When I was asked to interview North Dakota senator Heidi Heitkamp for Lenny, I read three sentences about her and immediately said yes. It was hard to compute this woman: She ran for office for the first time in her 20s; she's a breast-cancer survivor and a fierce advocate for Native American kids. Native issues are important to me because of my heritage, my community, and my work as an actress, but they should be important to everyone. The statistics in tribal communities for poverty, suicide, domestic violence, and substance abuse are some of the worst in the nation. It is a challenging arena in which to try to make progress, and Senator Heitkamp seemed like an anomaly of vision and strength. When I got her on the phone, she confirmed my awe: She is committed to fighting for Native children, and she will not stop until there is a major change.
One step in her plan started when Senator Heitkamp met Senator Lisa Murkowski at a Senate women's dinner in 2013. They discovered that they shared a strong desire to improve the chances that Native kids have to thrive. They came up with a bipartisan bill that would create a commission on Native children that would study issues facing these kids and make recommendations about how to ensure that they receive better care. Heitkamp and Murkowski then amassed a small army of supporters — including Senators Al Franken and Jon Tester, both of whom represent states with large reservations — and Heitkamp, Franken, and Tester decided to educate their colleagues in the Democratic caucus.
People started asking to come to North Dakota, to visit the reservations and see their environments firsthand. Senator Heitkamp believes that once people are aware of the situation and a human connection is established, they will feel the way that she does — that these are all our children too — and they will be compelled to help out. Her bill passed unanimously in the Senate, and she is now working on getting it passed in the House. In addition to her imperative work on Native children, we also discussed how women are a vital and necessary part of problem-solving in public service, what made her decide to run for office, and why losing a political race was more difficult than beating breast cancer.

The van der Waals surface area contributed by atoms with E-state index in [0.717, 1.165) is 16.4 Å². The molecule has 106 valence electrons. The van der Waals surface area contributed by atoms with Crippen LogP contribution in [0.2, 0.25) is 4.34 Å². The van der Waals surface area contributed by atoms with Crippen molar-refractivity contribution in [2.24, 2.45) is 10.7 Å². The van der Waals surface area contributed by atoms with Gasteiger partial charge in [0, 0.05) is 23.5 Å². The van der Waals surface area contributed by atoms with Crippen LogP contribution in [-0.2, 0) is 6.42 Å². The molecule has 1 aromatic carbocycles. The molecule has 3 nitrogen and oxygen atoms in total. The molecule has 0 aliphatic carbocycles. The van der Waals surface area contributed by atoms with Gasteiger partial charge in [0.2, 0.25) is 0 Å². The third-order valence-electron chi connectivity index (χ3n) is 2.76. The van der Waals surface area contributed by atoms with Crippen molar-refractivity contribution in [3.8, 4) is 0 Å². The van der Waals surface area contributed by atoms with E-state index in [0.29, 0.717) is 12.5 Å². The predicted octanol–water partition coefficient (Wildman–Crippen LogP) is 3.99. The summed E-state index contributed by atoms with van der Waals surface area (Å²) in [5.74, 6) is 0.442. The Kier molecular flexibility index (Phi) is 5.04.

Julia Jones: Were you interested in politics growing up, or did the desire to run for office come later in life?
Heidi Heitkamp: I remember watching the presidential primaries in 1968. I was in the eighth grade. That's the first time that I remember really paying attention. I think it was a combination of the insecurity that we all felt about the Vietnam War and about race relations in general. It was a time of a lot of turmoil and a lot of discussion. My dad's a World War II vet, and you see it through the lens of your parents, but you also appreciate what's happening in your peer group. I remember watching the California primary results and how I felt when Robert Kennedy was assassinated. I'd been so young when JFK was killed, but RFK's death had a profound effect, especially coming just three months after Martin Luther King, Jr.'s assassination. I was interested in what we could do, how the country was going to progress from there.
I was always interested in public policy. I never thought I would be in an elected position. I always thought I would be the staff person, the campaign manager, whatever it might be. Kent Conrad, who was a senator from North Dakota whose seat I have now, became a really good friend and a mentor. I went to work for him. He really encouraged me to think about running for public office.